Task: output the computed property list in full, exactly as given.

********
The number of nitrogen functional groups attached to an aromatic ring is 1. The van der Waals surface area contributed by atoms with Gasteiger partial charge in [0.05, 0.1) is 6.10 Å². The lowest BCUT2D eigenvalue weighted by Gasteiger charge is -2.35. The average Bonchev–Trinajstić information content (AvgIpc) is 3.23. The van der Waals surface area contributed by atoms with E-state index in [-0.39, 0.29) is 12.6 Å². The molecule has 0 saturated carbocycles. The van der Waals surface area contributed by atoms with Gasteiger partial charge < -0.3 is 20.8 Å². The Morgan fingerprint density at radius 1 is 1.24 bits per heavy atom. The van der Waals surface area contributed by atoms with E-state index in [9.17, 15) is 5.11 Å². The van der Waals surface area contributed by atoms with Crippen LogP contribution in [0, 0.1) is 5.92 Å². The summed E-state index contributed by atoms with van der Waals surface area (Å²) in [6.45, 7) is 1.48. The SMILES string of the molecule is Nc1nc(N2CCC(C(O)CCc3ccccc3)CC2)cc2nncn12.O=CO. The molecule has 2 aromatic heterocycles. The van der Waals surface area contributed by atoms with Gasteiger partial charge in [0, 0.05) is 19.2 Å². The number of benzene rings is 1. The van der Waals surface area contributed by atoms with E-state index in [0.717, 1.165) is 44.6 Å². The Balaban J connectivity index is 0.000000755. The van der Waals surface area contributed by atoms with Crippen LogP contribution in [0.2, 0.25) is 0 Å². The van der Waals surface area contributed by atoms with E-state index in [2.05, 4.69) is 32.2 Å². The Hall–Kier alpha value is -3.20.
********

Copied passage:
The number of nitrogen functional groups attached to an aromatic ring is 1. The van der Waals surface area contributed by atoms with Gasteiger partial charge in [0.05, 0.1) is 6.10 Å². The lowest BCUT2D eigenvalue weighted by Gasteiger charge is -2.35. The average Bonchev–Trinajstić information content (AvgIpc) is 3.23. The van der Waals surface area contributed by atoms with E-state index in [-0.39, 0.29) is 12.6 Å². The molecule has 0 saturated carbocycles. The van der Waals surface area contributed by atoms with Gasteiger partial charge < -0.3 is 20.8 Å². The Morgan fingerprint density at radius 1 is 1.24 bits per heavy atom. The van der Waals surface area contributed by atoms with E-state index in [9.17, 15) is 5.11 Å². The van der Waals surface area contributed by atoms with Crippen LogP contribution in [0, 0.1) is 5.92 Å². The summed E-state index contributed by atoms with van der Waals surface area (Å²) in [6.45, 7) is 1.48. The SMILES string of the molecule is Nc1nc(N2CCC(C(O)CCc3ccccc3)CC2)cc2nncn12.O=CO. The molecule has 2 aromatic heterocycles. The van der Waals surface area contributed by atoms with Gasteiger partial charge in [0, 0.05) is 19.2 Å². The number of benzene rings is 1. The van der Waals surface area contributed by atoms with E-state index in [0.717, 1.165) is 44.6 Å². The Balaban J connectivity index is 0.000000755. The van der Waals surface area contributed by atoms with Crippen LogP contribution in [0.2, 0.25) is 0 Å². The van der Waals surface area contributed by atoms with E-state index in [2.05, 4.69) is 32.2 Å². The Hall–Kier alpha value is -3.20.